Disc brake definition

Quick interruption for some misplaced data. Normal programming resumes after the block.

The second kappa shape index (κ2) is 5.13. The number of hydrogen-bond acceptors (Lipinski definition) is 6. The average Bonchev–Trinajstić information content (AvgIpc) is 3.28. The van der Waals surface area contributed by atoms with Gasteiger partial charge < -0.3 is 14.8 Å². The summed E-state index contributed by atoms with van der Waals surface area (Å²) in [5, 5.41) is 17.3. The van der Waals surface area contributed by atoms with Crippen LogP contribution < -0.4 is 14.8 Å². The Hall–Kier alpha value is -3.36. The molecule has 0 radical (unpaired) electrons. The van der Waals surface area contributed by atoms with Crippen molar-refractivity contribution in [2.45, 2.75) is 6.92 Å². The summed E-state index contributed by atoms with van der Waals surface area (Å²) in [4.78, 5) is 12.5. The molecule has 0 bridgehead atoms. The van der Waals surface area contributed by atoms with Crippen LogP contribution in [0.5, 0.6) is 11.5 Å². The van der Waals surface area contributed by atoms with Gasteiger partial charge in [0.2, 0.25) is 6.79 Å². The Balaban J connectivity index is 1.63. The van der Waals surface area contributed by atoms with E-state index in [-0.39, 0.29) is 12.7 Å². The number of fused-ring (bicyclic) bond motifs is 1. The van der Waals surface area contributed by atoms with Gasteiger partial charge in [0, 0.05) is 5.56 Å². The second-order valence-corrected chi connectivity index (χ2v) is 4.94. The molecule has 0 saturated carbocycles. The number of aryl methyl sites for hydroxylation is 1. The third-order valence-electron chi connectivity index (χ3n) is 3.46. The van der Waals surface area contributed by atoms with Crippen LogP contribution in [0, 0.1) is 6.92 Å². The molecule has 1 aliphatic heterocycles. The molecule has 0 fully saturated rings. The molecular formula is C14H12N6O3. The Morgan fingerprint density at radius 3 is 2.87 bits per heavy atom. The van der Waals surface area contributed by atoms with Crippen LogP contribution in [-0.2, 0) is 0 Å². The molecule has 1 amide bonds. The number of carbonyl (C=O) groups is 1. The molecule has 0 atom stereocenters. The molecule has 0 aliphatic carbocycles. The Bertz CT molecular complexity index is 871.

A type of brake that has two basic components : a flat rotor (disc) that turns with the wheel and a caliper that is stationary. When the brake pedal is depressed, linkage (mechanical or hydraulic ) causes the caliper to force its heat-resistant brake pads against both sides of the rotating disc thus slowing or stopping the wheel. Almost all new cars have disc brakes on the front wheels with drum brakes on the rear. More expensive cars have four wheel disc brakes. Because of the need for greater pressure to activate disc brakes, most cars so equipped also have a power booster . Wear takes place in the pads and the rotors. The pads are usually replaced while the rotors can sometimes be reground else they too must be replaced. If the rotors are not tightened correctly when installed, they can warp and cause a jerking motion when stopping. Also see brake, disc type .